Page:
Peacemaking 101 August 9, 2018

Peacemaking 101

By:

You are the chair of a department of six full-time faculty members. You have been chair for three years, are tenured, and hold the rank of full professor. Four of your faculty members are tenured, three hold the rank of associate professor, and one, Dr. Bill Dudas, is a full professor. One faculty member, Dr. Amanda Thompson, is a tenure-track assistant professor in her fourth year at the university. You consider Thompson your most valuable and productive faculty member. She is a master teacher, a great scholar with many databased articles published in highly regarded journals, and on five university committees as well as three key committees in the department. She is project director for a US Department of Education five-year grant to fund students in the department’s master’s degree program.


dealing with Problem Faculty July 30, 2018

Seven Steps for Dealing with Problem Faculty

By:

In a survey of America’s academic chairs almost 3,000 participants identified “dealing with problem faculty” as their greatest concern (Crookston, p. 13). The title of this article is not “seven easy steps for dealing with problem faculty.” The task was number one for a reason; rehabilitation is difficult and in rare cases may not be possible. Whether your problem person is a low achiever, a passive aggressive, a prima donna, a bully, or an exasperating jerk—you’ll probably spend far more time dealing with him or her than you want. One challenge is that problem faculty members are seldom self-made deviants; usually they are the product of ongoing department-wide neglect. From my experience as a department head and dean plus my research into the literature on leadership and chairing, I have identified seven steps that can help.


listening well July 26, 2018

Listening: The Greatest Compliment

By:

My responsibilities as associate provost and dean of instruction position me to serve as a sort of academic ombudsman, a person who receives concerns raised by both faculty and students and who, when necessary, facilitates the proper execution of the university’s grievance procedures. Given the typical demeanor of an aggrieved individual, I sometimes have the opportunity to engage someone who is a) frustrated and demanding restitution, b) mortified and seeking reconciliation, c) belligerent and threatening litigation, or d) a quixotic mixture of all the above. By their very nature, such engagements are seldom comfortable; indeed, the level of discomfort makes the all-important task of listening well difficult—but not impossible. Creating an environment that gently separates the emotional from the rational is the first step in addressing a grievance and perhaps defusing it.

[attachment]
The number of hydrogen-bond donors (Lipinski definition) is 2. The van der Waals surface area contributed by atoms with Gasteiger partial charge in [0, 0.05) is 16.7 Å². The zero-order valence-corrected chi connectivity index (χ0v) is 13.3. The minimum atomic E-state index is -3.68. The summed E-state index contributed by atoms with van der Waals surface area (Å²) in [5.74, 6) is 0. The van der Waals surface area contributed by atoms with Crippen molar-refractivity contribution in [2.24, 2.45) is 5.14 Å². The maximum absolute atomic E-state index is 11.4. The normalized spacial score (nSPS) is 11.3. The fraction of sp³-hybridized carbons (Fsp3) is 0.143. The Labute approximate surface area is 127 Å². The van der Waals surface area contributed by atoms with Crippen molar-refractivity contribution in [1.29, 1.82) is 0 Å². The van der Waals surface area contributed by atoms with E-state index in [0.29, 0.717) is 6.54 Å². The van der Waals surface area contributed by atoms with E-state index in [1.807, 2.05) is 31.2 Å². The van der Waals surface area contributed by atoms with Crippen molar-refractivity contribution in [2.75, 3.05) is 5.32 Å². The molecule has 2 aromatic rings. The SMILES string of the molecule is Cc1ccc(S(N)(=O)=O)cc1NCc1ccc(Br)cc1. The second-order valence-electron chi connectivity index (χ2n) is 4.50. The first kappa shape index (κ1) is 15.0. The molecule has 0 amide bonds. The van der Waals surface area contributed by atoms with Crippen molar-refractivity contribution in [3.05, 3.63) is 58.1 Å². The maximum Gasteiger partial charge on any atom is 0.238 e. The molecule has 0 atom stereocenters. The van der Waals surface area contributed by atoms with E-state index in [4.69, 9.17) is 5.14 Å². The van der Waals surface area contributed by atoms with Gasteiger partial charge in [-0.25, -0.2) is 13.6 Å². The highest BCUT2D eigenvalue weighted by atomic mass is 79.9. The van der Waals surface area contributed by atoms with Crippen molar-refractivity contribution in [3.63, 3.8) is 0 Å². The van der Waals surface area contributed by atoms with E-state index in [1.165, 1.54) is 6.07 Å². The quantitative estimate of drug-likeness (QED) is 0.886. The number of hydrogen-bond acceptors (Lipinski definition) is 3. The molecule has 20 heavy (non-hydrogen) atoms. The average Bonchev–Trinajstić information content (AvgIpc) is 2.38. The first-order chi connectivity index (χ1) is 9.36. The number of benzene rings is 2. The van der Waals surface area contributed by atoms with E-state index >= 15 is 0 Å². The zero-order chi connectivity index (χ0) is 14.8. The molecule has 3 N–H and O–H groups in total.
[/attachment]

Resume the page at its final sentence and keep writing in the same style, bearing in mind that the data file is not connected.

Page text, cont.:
Positive Effects of Conflict July 24, 2018

Positive Effects of Conflict

By:

Conflict is inevitable—it is the natural outcome of human interaction, the result of competing ideas or options. However, anger, grudges, hurt, and blame are not inevitable. Being disrespectful and uncivil is a conscious choice that causes inefficiency. Fortunately, not all conflict is negative. Positive conflict can improve problem solving, clarify issues, increase participant involvement and commitment, and result in a better decision or outcome. The key is managing conflict to bring about these positive effects.


change initiatives July 23, 2018

Collaboration at the Heart of Successful Change Initiatives

By:

Successful change initiatives are driven by leaders and their teams, not solely by an individual chancellor, president, or dean. In the higher education environment, the individuals at the helm work strategically to develop a bold vision for their institutions and then devise an inclusive pathway of collaboration to achieve that vision. As the frontline change agents, they seek ways to influence and reframe opinions about newly proposed strategies that address trends in student needs, financial shortfalls, academic excellence, student access, and expectations of accountability. However, it is through a shared-governance model that they are able to create buy-in for change initiatives from a complex array of campus constituents.



clock time June 11, 2018

Clock Time Versus Piece Work in Higher Education

By:

Albert Einstein is credited with the observation that “Not everything that counts can be counted, and not everything that can be counted counts.” Perhaps nowhere is this principle truer than when trying to evaluate the work of faculty members and administrators in higher education. Yet the difficulty of the task rarely stops anyone from trying to count the uncountable and assess the unassessable.


diversity May 25, 2018

What Encourages Faculty to Include Diversity Materials in Their Courses?

By:

Incorporating material that addresses diversity issues in classes has positive effects on a number of learning outcomes. The success of efforts to make curricula more diverse depends to a large degree on faculty willingness to incorporate these materials because control of the curriculum remains in faculty hands—both collectively, in terms of course and program approval processes, and individually, in terms of daily decisions about what to teach.


colleagues May 21, 2018

When Colleagues Are Brats

By:

Have you ever left a meeting in which you were trying to work with some colleagues on aligning the curriculum for a course that several of you teach, and decided that the best (printable) word to describe a colleague was “brat?” Does it seem like there is someone in your work environment who has a chronically poor attitude?